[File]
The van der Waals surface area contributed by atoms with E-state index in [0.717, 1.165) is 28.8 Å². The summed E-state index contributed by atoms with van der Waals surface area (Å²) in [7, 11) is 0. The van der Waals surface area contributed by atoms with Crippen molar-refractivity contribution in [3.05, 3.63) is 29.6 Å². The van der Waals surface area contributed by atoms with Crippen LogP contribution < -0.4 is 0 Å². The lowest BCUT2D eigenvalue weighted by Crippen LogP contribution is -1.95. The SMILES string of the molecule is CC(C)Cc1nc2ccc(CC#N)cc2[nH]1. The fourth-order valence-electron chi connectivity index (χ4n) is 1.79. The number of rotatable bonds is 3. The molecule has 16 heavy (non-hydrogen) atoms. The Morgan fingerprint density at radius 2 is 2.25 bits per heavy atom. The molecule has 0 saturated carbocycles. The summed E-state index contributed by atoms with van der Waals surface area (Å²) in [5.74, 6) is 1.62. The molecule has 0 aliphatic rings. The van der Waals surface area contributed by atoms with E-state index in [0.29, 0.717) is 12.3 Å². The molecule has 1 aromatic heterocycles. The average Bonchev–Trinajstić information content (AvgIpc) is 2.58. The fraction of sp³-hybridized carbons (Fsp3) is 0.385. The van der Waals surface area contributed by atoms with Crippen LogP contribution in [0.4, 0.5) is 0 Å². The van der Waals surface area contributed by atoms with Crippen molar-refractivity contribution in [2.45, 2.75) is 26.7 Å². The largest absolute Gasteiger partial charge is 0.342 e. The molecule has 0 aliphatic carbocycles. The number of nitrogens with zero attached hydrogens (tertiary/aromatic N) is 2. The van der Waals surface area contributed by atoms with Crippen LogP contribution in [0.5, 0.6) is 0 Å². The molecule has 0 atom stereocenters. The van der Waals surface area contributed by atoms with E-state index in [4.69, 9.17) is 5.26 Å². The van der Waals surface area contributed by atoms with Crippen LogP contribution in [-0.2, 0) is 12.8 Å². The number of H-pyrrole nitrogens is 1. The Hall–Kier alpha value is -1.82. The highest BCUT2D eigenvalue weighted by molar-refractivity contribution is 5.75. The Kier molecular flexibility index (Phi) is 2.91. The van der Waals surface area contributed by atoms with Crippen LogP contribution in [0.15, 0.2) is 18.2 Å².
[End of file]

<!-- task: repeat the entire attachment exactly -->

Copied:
The van der Waals surface area contributed by atoms with E-state index in [0.717, 1.165) is 28.8 Å². The summed E-state index contributed by atoms with van der Waals surface area (Å²) in [7, 11) is 0. The van der Waals surface area contributed by atoms with Crippen molar-refractivity contribution in [3.05, 3.63) is 29.6 Å². The van der Waals surface area contributed by atoms with Crippen LogP contribution < -0.4 is 0 Å². The lowest BCUT2D eigenvalue weighted by Crippen LogP contribution is -1.95. The SMILES string of the molecule is CC(C)Cc1nc2ccc(CC#N)cc2[nH]1. The fourth-order valence-electron chi connectivity index (χ4n) is 1.79. The number of rotatable bonds is 3. The molecule has 16 heavy (non-hydrogen) atoms. The Morgan fingerprint density at radius 2 is 2.25 bits per heavy atom. The molecule has 0 saturated carbocycles. The summed E-state index contributed by atoms with van der Waals surface area (Å²) in [5.74, 6) is 1.62. The molecule has 0 aliphatic rings. The van der Waals surface area contributed by atoms with E-state index in [0.29, 0.717) is 12.3 Å². The molecule has 1 aromatic heterocycles. The average Bonchev–Trinajstić information content (AvgIpc) is 2.58. The fraction of sp³-hybridized carbons (Fsp3) is 0.385. The van der Waals surface area contributed by atoms with Crippen LogP contribution in [0.4, 0.5) is 0 Å². The van der Waals surface area contributed by atoms with Crippen molar-refractivity contribution in [2.45, 2.75) is 26.7 Å². The largest absolute Gasteiger partial charge is 0.342 e. The molecule has 0 aliphatic carbocycles. The number of nitrogens with zero attached hydrogens (tertiary/aromatic N) is 2. The van der Waals surface area contributed by atoms with Crippen LogP contribution in [0.5, 0.6) is 0 Å². The molecule has 0 atom stereocenters. The van der Waals surface area contributed by atoms with E-state index in [4.69, 9.17) is 5.26 Å². The van der Waals surface area contributed by atoms with Crippen LogP contribution in [-0.2, 0) is 12.8 Å². The number of H-pyrrole nitrogens is 1. The Hall–Kier alpha value is -1.82. The highest BCUT2D eigenvalue weighted by molar-refractivity contribution is 5.75. The Kier molecular flexibility index (Phi) is 2.91. The van der Waals surface area contributed by atoms with Crippen LogP contribution in [0.15, 0.2) is 18.2 Å².